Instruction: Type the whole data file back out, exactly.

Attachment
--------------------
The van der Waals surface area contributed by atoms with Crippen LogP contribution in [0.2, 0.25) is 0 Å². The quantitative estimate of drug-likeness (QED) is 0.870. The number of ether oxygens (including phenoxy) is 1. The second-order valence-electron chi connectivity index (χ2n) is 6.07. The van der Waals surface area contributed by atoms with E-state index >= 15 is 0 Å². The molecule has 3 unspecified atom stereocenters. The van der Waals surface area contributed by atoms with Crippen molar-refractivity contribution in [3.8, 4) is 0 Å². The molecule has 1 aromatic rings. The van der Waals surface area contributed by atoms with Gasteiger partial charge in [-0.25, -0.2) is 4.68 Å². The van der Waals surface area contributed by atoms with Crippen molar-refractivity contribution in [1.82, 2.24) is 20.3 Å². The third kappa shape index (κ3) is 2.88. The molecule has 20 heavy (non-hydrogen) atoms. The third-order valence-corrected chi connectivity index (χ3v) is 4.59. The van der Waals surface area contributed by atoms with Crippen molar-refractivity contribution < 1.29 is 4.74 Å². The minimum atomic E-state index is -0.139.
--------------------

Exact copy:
The van der Waals surface area contributed by atoms with Crippen LogP contribution in [0.2, 0.25) is 0 Å². The quantitative estimate of drug-likeness (QED) is 0.870. The number of ether oxygens (including phenoxy) is 1. The second-order valence-electron chi connectivity index (χ2n) is 6.07. The van der Waals surface area contributed by atoms with E-state index >= 15 is 0 Å². The molecule has 3 unspecified atom stereocenters. The van der Waals surface area contributed by atoms with Crippen molar-refractivity contribution in [3.8, 4) is 0 Å². The molecule has 1 aromatic rings. The van der Waals surface area contributed by atoms with Gasteiger partial charge in [-0.25, -0.2) is 4.68 Å². The van der Waals surface area contributed by atoms with Crippen molar-refractivity contribution in [1.82, 2.24) is 20.3 Å². The third kappa shape index (κ3) is 2.88. The molecule has 20 heavy (non-hydrogen) atoms. The third-order valence-corrected chi connectivity index (χ3v) is 4.59. The van der Waals surface area contributed by atoms with Crippen molar-refractivity contribution < 1.29 is 4.74 Å². The minimum atomic E-state index is -0.139.